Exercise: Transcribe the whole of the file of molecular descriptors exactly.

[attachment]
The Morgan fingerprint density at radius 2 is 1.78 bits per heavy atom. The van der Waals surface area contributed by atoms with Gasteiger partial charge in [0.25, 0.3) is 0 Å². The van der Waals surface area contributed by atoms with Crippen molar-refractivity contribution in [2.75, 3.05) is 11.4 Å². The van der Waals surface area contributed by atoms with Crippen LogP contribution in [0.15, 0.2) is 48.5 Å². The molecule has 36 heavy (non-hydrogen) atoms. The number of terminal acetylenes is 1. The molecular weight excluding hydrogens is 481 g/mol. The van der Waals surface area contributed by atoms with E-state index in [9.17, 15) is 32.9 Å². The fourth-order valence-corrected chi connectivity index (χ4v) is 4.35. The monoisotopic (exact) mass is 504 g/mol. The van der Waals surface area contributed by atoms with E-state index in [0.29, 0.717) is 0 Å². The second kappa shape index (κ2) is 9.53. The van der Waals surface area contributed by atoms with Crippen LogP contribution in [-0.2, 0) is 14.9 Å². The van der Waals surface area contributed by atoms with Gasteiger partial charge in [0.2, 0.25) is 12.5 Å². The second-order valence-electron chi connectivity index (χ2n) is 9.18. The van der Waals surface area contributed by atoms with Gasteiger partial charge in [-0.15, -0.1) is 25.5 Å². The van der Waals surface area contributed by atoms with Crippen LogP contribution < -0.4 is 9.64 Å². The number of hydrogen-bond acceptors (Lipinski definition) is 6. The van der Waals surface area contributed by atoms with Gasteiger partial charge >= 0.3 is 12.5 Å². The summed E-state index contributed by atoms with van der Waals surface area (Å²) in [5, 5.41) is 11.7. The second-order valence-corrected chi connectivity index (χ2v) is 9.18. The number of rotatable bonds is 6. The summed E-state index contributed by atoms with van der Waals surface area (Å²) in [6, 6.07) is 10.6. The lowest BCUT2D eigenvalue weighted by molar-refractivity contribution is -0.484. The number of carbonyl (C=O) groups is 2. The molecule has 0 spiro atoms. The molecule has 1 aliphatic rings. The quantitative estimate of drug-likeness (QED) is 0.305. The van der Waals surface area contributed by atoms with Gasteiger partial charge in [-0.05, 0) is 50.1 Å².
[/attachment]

The Morgan fingerprint density at radius 2 is 1.78 bits per heavy atom. The van der Waals surface area contributed by atoms with Gasteiger partial charge in [0.25, 0.3) is 0 Å². The van der Waals surface area contributed by atoms with Crippen molar-refractivity contribution in [2.75, 3.05) is 11.4 Å². The van der Waals surface area contributed by atoms with Crippen LogP contribution in [0.15, 0.2) is 48.5 Å². The molecule has 36 heavy (non-hydrogen) atoms. The number of terminal acetylenes is 1. The molecular weight excluding hydrogens is 481 g/mol. The van der Waals surface area contributed by atoms with E-state index in [9.17, 15) is 32.9 Å². The fourth-order valence-corrected chi connectivity index (χ4v) is 4.35. The monoisotopic (exact) mass is 504 g/mol. The van der Waals surface area contributed by atoms with E-state index in [0.29, 0.717) is 0 Å². The second kappa shape index (κ2) is 9.53. The van der Waals surface area contributed by atoms with Crippen LogP contribution in [-0.2, 0) is 14.9 Å². The van der Waals surface area contributed by atoms with Gasteiger partial charge in [0.2, 0.25) is 12.5 Å². The second-order valence-electron chi connectivity index (χ2n) is 9.18. The van der Waals surface area contributed by atoms with Gasteiger partial charge in [-0.15, -0.1) is 25.5 Å². The van der Waals surface area contributed by atoms with Crippen LogP contribution < -0.4 is 9.64 Å². The number of hydrogen-bond acceptors (Lipinski definition) is 6. The van der Waals surface area contributed by atoms with Gasteiger partial charge >= 0.3 is 12.5 Å². The summed E-state index contributed by atoms with van der Waals surface area (Å²) in [5, 5.41) is 11.7. The second-order valence-corrected chi connectivity index (χ2v) is 9.18. The number of rotatable bonds is 6. The summed E-state index contributed by atoms with van der Waals surface area (Å²) in [6, 6.07) is 10.6. The lowest BCUT2D eigenvalue weighted by molar-refractivity contribution is -0.484. The number of carbonyl (C=O) groups is 2. The molecule has 0 spiro atoms. The molecule has 1 aliphatic rings. The quantitative estimate of drug-likeness (QED) is 0.305. The van der Waals surface area contributed by atoms with Gasteiger partial charge in [-0.05, 0) is 50.1 Å².